It is time. It is time to increase the visibility, role, and responsibility of the emerging modern Indigenous economy and the people involved. This is the foundation for economic reconciliation. This is Indigenomics.
Indigenomics lays out the tenets of the emerging Indigenous economy, built around relationships, multigenerational stewardship of resources, and care for all. Highlights include:
The ongoing power shift and rise of the modern Indigenous economy
Voices of leading Indigenous business leaders
The unfolding story in the law courts that is testing Canada's relationship with Indigenous peoples
Exposure of the false media narrative of Indigenous dependency
A new narrative, rooted in the reality on the ground, that Indigenous peoples are economic powerhouses
On the ground examples of the emerging Indigenous economy.
Indigenomics calls for a new model of development, one that advances Indigenous self-determination, collective well-being, and reconciliation. This is vital reading for business leaders and entrepreneurs, Indigenous organizations and nations, governments and policymakers, and economists.
About the Author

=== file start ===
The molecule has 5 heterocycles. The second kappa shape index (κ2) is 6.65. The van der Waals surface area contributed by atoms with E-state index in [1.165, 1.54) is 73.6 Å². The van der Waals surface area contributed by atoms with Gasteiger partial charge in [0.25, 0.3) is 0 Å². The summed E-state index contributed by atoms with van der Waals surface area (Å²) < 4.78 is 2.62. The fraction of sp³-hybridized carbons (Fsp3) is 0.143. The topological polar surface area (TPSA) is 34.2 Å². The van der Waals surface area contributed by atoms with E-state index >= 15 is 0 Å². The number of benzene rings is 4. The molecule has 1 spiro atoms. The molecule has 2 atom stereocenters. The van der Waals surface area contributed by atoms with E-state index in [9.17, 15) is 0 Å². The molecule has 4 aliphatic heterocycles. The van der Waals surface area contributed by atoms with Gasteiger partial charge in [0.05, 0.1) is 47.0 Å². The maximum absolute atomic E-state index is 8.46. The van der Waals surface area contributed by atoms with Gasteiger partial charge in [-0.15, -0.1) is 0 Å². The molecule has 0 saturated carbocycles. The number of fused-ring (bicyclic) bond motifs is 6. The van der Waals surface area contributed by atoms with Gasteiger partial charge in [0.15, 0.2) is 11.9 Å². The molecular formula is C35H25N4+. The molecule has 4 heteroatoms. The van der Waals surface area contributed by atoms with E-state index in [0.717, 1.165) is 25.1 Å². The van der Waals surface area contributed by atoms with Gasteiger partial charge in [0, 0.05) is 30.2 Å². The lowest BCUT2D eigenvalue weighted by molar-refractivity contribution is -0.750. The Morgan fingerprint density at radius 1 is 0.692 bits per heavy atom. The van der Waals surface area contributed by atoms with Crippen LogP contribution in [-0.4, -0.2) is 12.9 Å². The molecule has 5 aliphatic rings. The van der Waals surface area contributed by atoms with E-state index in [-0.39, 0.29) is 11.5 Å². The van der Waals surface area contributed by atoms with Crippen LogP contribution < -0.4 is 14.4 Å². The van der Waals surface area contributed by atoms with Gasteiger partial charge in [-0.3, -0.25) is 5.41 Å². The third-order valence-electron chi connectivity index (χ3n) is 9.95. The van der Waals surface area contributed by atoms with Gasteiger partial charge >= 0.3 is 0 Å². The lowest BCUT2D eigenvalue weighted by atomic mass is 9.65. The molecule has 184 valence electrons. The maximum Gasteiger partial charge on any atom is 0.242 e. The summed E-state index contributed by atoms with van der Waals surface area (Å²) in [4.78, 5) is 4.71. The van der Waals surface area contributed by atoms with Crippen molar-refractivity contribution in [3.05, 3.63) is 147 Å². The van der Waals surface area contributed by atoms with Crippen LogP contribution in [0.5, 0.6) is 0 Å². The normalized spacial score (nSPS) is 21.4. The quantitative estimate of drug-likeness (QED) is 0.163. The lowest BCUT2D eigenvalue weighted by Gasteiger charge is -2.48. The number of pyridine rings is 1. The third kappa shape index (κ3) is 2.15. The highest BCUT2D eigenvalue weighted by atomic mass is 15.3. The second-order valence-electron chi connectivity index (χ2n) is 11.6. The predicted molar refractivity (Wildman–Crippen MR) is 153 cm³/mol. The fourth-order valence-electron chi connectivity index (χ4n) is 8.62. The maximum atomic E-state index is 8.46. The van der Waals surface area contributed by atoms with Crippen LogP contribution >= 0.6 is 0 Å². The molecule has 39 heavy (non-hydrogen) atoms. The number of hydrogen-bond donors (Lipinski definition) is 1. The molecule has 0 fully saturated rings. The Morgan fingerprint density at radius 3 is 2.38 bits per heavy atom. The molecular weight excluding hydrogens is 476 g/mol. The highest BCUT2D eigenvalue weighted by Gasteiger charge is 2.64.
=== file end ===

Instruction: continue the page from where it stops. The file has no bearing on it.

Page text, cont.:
Carol Anne Hilton, MBA, is founder of the Indigenomics Institute, which is focused on the economic empowerment of Indigenous peoples to design their own futures and fully realize the potential of the emerging Indigenous economy. She is a Hesquiaht woman of Nuu chah nulth descent from the west coast of Vancouver Island and is from the house of Mam'aayutch, a chief's house, a name which means "on the edge." Hilton is the first generation out of Canadian residential schools, fifth generation since the existence of the Indian Act, and comes from over 10,000 years of the potlatch tradition of giving and demonstration of wealth and relationship. She is deeply connected to focusing on building a collective reality that centers Indigenous peoples in social and cultural well-being and economic empowerment today and is leading the evolution of Canada's $100 billion Indigenous economy. An advisor to governments, business, and First Nations, she lives in Victoria, BC. indigenomicsinstitute.com